During the last month, I found myself in several conversations about promoting open science.  We hope that sharing data, research methods, and early results will make research more rigorous and reproducible.  But those conversations all turned to the fear that data or preliminary results could be misinterpreted or even deliberately misused.  How can we protect the public from misleading “junk science”?

Some examples: The NIH All of Us Research Program will create an online data enclave where researchers from around the world can analyze questionnaire, medical records, and genomic data from hundreds of thousands of Americans.  What will protect against dredging through millions of possible genetic associations to find spurious evidence for racist theories?  The medRxiv online platform aims to accelerate scientific discovery and collaboration by posting research results prior to peer review.  What will protect against posting and publicizing flawed or fraudulent research that peer review would filter out?  Our Mental Health Research Network hopes to share data so other researchers can develop new methods for identifying risk of suicidal behavior.  What will protect against naïve or intentional conflation of correlation with causation.  People who get more mental health treatment will be more likely to attempt suicide, but describing the correlation in that order is misleading. 

Will open science inevitably lead to more junk science?

Our potential protections against junk science include both prevention and remediation.  Prevention depends on gatekeeping by institutions and designated experts.  We hope to prevent creation of junk science by peer review of research funding.  We hope to prevent dissemination of junk science by peer and editor review of journal manuscripts.  Remediation or repair happens after the fact and depends on the collective wisdom of scientists, science journalists, and policy makers.  We hope that the wisdom of the scientifically informed crowd will elevate credible research and ignore or discredit the junk. 

I am generally skeptical about intellectual or scientific gatekeeping, especially when it involves confidential decisions by insiders.  Our academic gatekeeping processes intend to identify and exclude junk science, but they often fall short in both sensitivity and specificity.  Junk certainly does get through; the peer-reviewed medical literature incudes plenty of biased or seriously flawed research.  If you want me to cite examples, that would have to be an off-the-record conversation!  And peer review sometimes excludes science that’s not junk, especially if methods are unconventional or findings are unwelcome.  Those who created conventional wisdom tend to reject or delay challenges to it.

But abandoning gatekeeping and relying on after-the-fact remediation seems even more problematic.  Recent disinformation disasters don’t inspire confidence in the scientific wisdom of crowds or our ability to elevate good science over newsworthy junk.  Medical journals are certainly not immune to the lure of clickbait titles and social media impact metrics.  Media reporting of medical research often depends more on dramatic conclusions than on rigorous research methods.  Systematic comparisons of social media reporting with scientific sources often find misleading or overstated claims.  Plenty of discredited or even fraudulent research (e.g. vaccines causing autism) lives forever in the dark corners of the internet.  To paraphrase a quotation sometimes attributed to Mark Twain: Junk science will be tweeted halfway around the world before nerds like me start clucking about confounding by indication and immortal time bias.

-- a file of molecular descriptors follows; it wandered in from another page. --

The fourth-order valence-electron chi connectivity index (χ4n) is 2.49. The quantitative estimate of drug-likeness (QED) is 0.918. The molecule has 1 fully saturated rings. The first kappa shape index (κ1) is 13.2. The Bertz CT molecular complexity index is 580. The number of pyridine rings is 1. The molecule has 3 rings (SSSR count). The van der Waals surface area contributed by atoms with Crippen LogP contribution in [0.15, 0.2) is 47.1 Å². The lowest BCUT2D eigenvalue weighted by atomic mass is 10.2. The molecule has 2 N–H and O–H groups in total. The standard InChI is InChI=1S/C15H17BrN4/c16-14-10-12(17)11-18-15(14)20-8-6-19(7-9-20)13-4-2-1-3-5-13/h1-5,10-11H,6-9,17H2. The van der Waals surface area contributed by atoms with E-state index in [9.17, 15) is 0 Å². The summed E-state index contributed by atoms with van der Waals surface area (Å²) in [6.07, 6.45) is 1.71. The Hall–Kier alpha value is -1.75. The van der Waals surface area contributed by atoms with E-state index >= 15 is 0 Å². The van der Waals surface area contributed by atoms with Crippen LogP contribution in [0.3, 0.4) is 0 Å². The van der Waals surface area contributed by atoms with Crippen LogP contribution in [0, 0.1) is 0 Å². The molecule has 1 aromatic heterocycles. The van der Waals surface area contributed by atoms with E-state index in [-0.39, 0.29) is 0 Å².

I think some gatekeeping by designated experts will certainly be necessary.  But we can propose some strategies to improve the quality of gatekeeping and reduce bias or favoritism.  Whenever possible, gatekeeping decisions should be subject to public scrutiny.  Some journals now use an open peer review process, publishing reviewers’ comments and authors’ responses.  Could that open process become the norm for peer review of research proposals and publications?  Whenever possible, gatekeepers should evaluate quality of ideas rather than reputations of people who propose them.  Should all journal and manuscript reviewers be blinded to authors’ identities and institutional affiliations?  Whenever possible, gatekeeping decisions should be based on quality of methods rather than comfort with results.  Could journals conduct reviews and make publication decisions based on the importance of the study question and rigor of the research methods – before viewing the results?  Most important, gatekeepers should cultivate skepticism regarding conventional wisdom.  Perhaps the criteria for scoring NIH grant applications could include “This research might contradict things I now believe.”  To be clear - that would be a point in favor rather than a point against!

Photo by Ted Reingold. Creative Commons permission for noncommercial use with attribution.